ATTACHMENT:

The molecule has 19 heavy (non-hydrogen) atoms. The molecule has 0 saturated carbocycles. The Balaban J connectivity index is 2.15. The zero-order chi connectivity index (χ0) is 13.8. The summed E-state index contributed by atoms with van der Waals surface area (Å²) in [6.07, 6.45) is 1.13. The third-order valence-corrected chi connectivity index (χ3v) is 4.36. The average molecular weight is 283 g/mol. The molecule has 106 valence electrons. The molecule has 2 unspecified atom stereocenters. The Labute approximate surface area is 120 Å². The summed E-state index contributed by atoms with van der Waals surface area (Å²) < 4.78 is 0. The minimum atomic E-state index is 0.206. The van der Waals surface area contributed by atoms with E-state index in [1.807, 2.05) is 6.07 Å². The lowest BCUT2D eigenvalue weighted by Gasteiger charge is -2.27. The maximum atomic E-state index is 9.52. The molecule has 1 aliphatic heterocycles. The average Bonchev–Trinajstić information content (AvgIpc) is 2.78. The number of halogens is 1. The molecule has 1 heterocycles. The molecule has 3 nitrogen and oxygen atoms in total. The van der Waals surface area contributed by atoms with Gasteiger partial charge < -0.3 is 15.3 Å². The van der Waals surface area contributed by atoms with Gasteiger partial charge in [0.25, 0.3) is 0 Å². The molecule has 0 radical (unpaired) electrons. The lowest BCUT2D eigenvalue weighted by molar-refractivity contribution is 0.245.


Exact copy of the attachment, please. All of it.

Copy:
The molecule has 19 heavy (non-hydrogen) atoms. The molecule has 0 saturated carbocycles. The Balaban J connectivity index is 2.15. The zero-order chi connectivity index (χ0) is 13.8. The summed E-state index contributed by atoms with van der Waals surface area (Å²) in [6.07, 6.45) is 1.13. The third-order valence-corrected chi connectivity index (χ3v) is 4.36. The average molecular weight is 283 g/mol. The molecule has 106 valence electrons. The molecule has 2 unspecified atom stereocenters. The Labute approximate surface area is 120 Å². The summed E-state index contributed by atoms with van der Waals surface area (Å²) < 4.78 is 0. The minimum atomic E-state index is 0.206. The van der Waals surface area contributed by atoms with E-state index in [1.807, 2.05) is 6.07 Å². The lowest BCUT2D eigenvalue weighted by Gasteiger charge is -2.27. The maximum atomic E-state index is 9.52. The molecule has 1 aliphatic heterocycles. The average Bonchev–Trinajstić information content (AvgIpc) is 2.78. The number of halogens is 1. The molecule has 1 heterocycles. The molecule has 3 nitrogen and oxygen atoms in total. The van der Waals surface area contributed by atoms with Gasteiger partial charge < -0.3 is 15.3 Å². The van der Waals surface area contributed by atoms with Gasteiger partial charge in [0.25, 0.3) is 0 Å². The molecule has 0 radical (unpaired) electrons. The lowest BCUT2D eigenvalue weighted by molar-refractivity contribution is 0.245.